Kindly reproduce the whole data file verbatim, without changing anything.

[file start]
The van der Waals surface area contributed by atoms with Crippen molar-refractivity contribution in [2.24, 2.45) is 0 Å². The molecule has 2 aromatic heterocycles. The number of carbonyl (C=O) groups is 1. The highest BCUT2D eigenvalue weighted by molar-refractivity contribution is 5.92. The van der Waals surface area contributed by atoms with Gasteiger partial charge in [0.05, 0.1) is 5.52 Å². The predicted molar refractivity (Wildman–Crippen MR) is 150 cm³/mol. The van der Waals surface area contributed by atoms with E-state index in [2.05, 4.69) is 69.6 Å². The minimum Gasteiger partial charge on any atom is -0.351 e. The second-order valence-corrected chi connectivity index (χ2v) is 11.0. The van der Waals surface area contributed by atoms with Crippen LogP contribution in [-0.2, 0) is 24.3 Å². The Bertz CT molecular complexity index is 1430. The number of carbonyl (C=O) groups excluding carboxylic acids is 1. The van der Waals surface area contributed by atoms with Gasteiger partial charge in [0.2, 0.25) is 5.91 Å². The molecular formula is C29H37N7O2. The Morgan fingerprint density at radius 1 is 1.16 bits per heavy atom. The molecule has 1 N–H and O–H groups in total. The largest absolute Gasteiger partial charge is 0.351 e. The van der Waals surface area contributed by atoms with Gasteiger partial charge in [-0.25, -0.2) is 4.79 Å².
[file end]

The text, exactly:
The van der Waals surface area contributed by atoms with Crippen molar-refractivity contribution in [2.24, 2.45) is 0 Å². The molecule has 2 aromatic heterocycles. The number of carbonyl (C=O) groups is 1. The highest BCUT2D eigenvalue weighted by molar-refractivity contribution is 5.92. The van der Waals surface area contributed by atoms with Gasteiger partial charge in [0.05, 0.1) is 5.52 Å². The predicted molar refractivity (Wildman–Crippen MR) is 150 cm³/mol. The van der Waals surface area contributed by atoms with E-state index in [2.05, 4.69) is 69.6 Å². The minimum Gasteiger partial charge on any atom is -0.351 e. The second-order valence-corrected chi connectivity index (χ2v) is 11.0. The van der Waals surface area contributed by atoms with Crippen LogP contribution in [-0.2, 0) is 24.3 Å². The Bertz CT molecular complexity index is 1430. The number of carbonyl (C=O) groups excluding carboxylic acids is 1. The van der Waals surface area contributed by atoms with Gasteiger partial charge in [0.2, 0.25) is 5.91 Å². The molecular formula is C29H37N7O2. The Morgan fingerprint density at radius 1 is 1.16 bits per heavy atom. The molecule has 1 N–H and O–H groups in total. The largest absolute Gasteiger partial charge is 0.351 e. The van der Waals surface area contributed by atoms with Gasteiger partial charge in [-0.25, -0.2) is 4.79 Å².